By the Collar: The Perils of Estoppel in Patent Litigation
By Aaron Orheim
On Wednesday March 6 the Court of Appeals for the Federal Circuit issued an opinion in Radio Systems Corp. v. Lalor. This decision is a valuable reminder that the doctrine of equitable estoppel can be a powerful force in patent litigation.The case involves high-tech dog collars. Bumper Boy Inc. holds two patents on electronic collars that sense and distribute tension evenly around a dog’s neck. Bumper Boy received the first patent in 2004. In 2005 Bumper Boy sent a rival collar manufacturer – Innotek, Inc. – a demand letter, claiming that Innotek’s “UltraSmart” collar infringed on its 2004 patent. After Innotek responded that its collar was “prior art [that] invalidates the claims of the…patent,” Bumper Boy remained silent for over four years.
In 2007 Bumper Boy received another patent on its design after it added a stretchable insert to the collar. Then, in 2009, Bumper Boy sent a demand letter to Radio Systems Corp.—a company that had acquired Innotek—claiming that the UltraSmart collar violated both the 2004 and the 2007 patents. The parties litigated and both moved for summary judgment. The United States District Court for the Western District of Washington held, in part, that equitable estoppel barred Bumper Boy from arguing that the UltraSmart design infringed on either patent.
The Federal Circuit affirmed the District Court’s application of estoppel for the 2004 patent. Equitable estoppel applies in the patent context when:
(1) the patentee, through misleading conduct (or silence), leads the alleged infringer to reasonably infer that the patentee does not intend to enforce its patent against the alleged infringer;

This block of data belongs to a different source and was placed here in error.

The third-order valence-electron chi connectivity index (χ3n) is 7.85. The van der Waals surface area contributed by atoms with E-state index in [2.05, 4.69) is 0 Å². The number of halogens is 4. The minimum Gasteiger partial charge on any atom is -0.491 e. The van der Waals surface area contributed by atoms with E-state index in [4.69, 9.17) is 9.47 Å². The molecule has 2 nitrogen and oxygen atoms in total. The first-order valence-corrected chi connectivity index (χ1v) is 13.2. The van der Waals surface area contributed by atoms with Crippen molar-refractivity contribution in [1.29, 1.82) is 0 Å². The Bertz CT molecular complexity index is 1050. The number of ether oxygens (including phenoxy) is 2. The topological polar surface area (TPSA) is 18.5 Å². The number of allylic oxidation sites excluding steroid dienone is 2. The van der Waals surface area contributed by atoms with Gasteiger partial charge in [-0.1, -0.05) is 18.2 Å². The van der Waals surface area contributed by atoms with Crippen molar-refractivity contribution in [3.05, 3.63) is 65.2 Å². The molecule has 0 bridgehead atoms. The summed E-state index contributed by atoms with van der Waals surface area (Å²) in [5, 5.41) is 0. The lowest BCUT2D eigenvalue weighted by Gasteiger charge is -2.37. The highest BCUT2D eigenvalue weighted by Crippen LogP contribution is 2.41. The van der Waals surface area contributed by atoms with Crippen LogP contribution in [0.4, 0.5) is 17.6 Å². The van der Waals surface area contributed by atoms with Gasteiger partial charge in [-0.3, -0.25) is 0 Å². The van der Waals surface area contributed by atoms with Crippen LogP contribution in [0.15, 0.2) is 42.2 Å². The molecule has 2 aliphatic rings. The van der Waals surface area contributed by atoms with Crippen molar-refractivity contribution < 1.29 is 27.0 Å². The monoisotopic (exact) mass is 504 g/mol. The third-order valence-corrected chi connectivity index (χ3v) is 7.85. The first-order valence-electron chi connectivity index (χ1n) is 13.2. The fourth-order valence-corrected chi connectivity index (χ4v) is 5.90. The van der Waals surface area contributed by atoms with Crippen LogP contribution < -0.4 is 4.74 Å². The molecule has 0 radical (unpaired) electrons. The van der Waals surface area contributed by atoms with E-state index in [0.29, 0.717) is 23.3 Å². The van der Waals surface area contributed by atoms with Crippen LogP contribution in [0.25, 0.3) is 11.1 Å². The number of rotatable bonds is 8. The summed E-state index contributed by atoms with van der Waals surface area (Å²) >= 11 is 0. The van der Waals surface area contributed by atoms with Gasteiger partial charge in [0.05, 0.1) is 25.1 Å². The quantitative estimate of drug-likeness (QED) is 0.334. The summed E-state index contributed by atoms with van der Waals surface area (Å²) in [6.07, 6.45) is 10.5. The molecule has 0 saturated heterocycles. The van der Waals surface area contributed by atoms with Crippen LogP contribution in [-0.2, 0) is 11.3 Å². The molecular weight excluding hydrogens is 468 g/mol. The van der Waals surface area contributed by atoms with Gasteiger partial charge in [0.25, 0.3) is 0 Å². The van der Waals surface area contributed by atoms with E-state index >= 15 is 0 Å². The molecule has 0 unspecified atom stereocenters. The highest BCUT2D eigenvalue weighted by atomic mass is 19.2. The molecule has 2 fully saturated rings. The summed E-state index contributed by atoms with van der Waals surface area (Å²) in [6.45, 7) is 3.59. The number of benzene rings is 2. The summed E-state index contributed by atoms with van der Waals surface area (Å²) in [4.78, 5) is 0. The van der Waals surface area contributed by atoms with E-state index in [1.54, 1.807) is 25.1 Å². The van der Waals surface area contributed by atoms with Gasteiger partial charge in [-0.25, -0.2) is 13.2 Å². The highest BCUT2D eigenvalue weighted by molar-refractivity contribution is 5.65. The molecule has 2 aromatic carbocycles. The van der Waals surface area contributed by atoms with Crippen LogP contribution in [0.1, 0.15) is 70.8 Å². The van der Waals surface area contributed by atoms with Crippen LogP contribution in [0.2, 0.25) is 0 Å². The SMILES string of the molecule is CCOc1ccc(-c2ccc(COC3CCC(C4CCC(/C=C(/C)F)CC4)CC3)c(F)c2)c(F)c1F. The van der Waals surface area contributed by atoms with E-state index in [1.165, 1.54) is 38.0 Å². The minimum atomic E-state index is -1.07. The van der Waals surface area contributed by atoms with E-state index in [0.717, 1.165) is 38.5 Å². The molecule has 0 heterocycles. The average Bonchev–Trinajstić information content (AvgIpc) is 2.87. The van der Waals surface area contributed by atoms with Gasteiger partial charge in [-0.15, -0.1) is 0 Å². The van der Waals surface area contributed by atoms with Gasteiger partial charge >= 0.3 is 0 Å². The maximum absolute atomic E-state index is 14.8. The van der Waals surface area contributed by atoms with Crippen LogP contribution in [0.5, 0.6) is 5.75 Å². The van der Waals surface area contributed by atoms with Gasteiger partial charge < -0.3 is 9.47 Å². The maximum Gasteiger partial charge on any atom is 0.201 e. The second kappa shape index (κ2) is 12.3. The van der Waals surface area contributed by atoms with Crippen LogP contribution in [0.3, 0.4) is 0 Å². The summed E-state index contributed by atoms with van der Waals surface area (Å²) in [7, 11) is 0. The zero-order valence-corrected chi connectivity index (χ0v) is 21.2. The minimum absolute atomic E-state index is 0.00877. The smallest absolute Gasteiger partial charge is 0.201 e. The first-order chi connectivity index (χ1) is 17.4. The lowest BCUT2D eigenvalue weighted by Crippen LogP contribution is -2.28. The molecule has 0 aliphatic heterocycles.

(2) the alleged infringer relies on that conduct; and
(3) the alleged infringer will be materially prejudiced if the patentee is allowed to proceed with its claim.
Estoppel claims pass to successor’s in interest—e.g. new parent companies—when privity exists.
The court found that Bumper Boy stayed silent and misled Radio Systems into believing that it did not intend to enforce the 2004 patent. Radio Systems relied on that silence by acquiring Innotek and expanding its line of dog collars. Radio Systems was prejudiced, and the estoppel claim survived the transfer of the company.
But the court reversed the application of equitable estoppel in regard to the 2007 patent. Bumper Boy could not have asserted any claims on the 2007 patent until the patent was issued. It acted to enforce the new patent in 2009, and therefore Radio Systems could not have justifiably relied on any continued silence. Judge Newman dissented, writing that the 2007 patent added nothing new to the dispute—just a small piece of stretchable material—and that the District Court did not abuse its discretion by applying equitable estoppel.
This case highlights the importance of vigilant patent monitoring. Bumper Boy failed to act on the 2004 patent and lost its claim for infringement as a result. Radio Systems overlooked the 2007 patent when it moved for estoppel on all claims and now faces further litigation. Every patent litigant could use a good watchdog.